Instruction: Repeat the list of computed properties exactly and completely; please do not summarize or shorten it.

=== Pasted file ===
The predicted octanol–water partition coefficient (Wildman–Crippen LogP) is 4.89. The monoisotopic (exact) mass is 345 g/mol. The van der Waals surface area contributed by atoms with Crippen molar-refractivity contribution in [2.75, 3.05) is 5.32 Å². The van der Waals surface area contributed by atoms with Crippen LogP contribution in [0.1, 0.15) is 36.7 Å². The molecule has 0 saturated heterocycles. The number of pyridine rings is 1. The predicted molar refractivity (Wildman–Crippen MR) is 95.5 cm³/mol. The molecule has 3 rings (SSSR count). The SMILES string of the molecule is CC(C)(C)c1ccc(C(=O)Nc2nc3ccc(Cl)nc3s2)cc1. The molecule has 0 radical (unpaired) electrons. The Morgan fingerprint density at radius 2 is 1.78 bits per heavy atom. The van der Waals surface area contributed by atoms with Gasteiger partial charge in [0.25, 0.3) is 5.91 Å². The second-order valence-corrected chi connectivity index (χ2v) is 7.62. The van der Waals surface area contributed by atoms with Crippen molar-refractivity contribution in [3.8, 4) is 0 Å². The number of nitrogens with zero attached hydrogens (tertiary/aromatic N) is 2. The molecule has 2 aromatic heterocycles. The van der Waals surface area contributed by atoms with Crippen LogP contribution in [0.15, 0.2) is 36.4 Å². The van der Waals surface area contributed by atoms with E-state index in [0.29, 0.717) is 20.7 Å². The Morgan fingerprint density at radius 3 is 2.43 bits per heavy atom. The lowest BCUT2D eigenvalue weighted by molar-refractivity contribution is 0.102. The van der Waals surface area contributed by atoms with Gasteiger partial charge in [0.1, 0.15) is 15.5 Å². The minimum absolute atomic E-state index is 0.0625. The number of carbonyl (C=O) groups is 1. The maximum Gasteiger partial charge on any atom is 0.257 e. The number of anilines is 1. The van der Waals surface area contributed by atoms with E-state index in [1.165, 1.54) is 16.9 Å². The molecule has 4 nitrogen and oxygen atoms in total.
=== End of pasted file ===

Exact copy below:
The predicted octanol–water partition coefficient (Wildman–Crippen LogP) is 4.89. The monoisotopic (exact) mass is 345 g/mol. The van der Waals surface area contributed by atoms with Crippen molar-refractivity contribution in [2.75, 3.05) is 5.32 Å². The van der Waals surface area contributed by atoms with Crippen LogP contribution in [0.1, 0.15) is 36.7 Å². The molecule has 0 saturated heterocycles. The number of pyridine rings is 1. The predicted molar refractivity (Wildman–Crippen MR) is 95.5 cm³/mol. The molecule has 3 rings (SSSR count). The SMILES string of the molecule is CC(C)(C)c1ccc(C(=O)Nc2nc3ccc(Cl)nc3s2)cc1. The molecule has 0 radical (unpaired) electrons. The Morgan fingerprint density at radius 2 is 1.78 bits per heavy atom. The van der Waals surface area contributed by atoms with Gasteiger partial charge in [0.25, 0.3) is 5.91 Å². The second-order valence-corrected chi connectivity index (χ2v) is 7.62. The van der Waals surface area contributed by atoms with Crippen molar-refractivity contribution in [3.8, 4) is 0 Å². The number of nitrogens with zero attached hydrogens (tertiary/aromatic N) is 2. The molecule has 2 aromatic heterocycles. The van der Waals surface area contributed by atoms with Crippen LogP contribution in [0.15, 0.2) is 36.4 Å². The van der Waals surface area contributed by atoms with E-state index in [0.29, 0.717) is 20.7 Å². The Morgan fingerprint density at radius 3 is 2.43 bits per heavy atom. The lowest BCUT2D eigenvalue weighted by molar-refractivity contribution is 0.102. The van der Waals surface area contributed by atoms with Gasteiger partial charge in [0.1, 0.15) is 15.5 Å². The minimum absolute atomic E-state index is 0.0625. The number of carbonyl (C=O) groups is 1. The maximum Gasteiger partial charge on any atom is 0.257 e. The number of anilines is 1. The van der Waals surface area contributed by atoms with E-state index in [1.165, 1.54) is 16.9 Å². The molecule has 4 nitrogen and oxygen atoms in total.